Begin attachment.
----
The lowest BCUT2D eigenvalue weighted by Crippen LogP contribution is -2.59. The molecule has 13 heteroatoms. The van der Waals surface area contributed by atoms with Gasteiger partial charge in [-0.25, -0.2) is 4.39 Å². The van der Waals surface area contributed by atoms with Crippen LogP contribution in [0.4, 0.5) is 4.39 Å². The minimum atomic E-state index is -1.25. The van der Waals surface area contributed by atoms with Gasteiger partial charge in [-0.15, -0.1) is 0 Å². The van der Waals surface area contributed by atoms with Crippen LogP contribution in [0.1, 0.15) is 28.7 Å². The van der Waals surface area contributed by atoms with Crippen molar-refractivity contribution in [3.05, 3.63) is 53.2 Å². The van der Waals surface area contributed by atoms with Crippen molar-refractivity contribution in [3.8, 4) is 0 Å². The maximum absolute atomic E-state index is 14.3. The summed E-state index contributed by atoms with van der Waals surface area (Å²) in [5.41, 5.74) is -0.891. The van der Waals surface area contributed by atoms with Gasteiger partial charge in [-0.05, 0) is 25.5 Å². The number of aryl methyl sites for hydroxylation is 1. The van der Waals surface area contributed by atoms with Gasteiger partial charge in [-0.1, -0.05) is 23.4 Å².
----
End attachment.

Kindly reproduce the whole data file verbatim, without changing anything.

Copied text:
The lowest BCUT2D eigenvalue weighted by Crippen LogP contribution is -2.59. The molecule has 13 heteroatoms. The van der Waals surface area contributed by atoms with Gasteiger partial charge in [-0.25, -0.2) is 4.39 Å². The van der Waals surface area contributed by atoms with Crippen LogP contribution in [0.4, 0.5) is 4.39 Å². The minimum atomic E-state index is -1.25. The van der Waals surface area contributed by atoms with Gasteiger partial charge in [-0.15, -0.1) is 0 Å². The van der Waals surface area contributed by atoms with Crippen LogP contribution in [0.1, 0.15) is 28.7 Å². The van der Waals surface area contributed by atoms with Crippen molar-refractivity contribution in [3.05, 3.63) is 53.2 Å². The van der Waals surface area contributed by atoms with Crippen molar-refractivity contribution in [3.8, 4) is 0 Å². The maximum absolute atomic E-state index is 14.3. The summed E-state index contributed by atoms with van der Waals surface area (Å²) in [5.41, 5.74) is -0.891. The van der Waals surface area contributed by atoms with Gasteiger partial charge in [-0.05, 0) is 25.5 Å². The number of aryl methyl sites for hydroxylation is 1. The van der Waals surface area contributed by atoms with Gasteiger partial charge in [-0.1, -0.05) is 23.4 Å².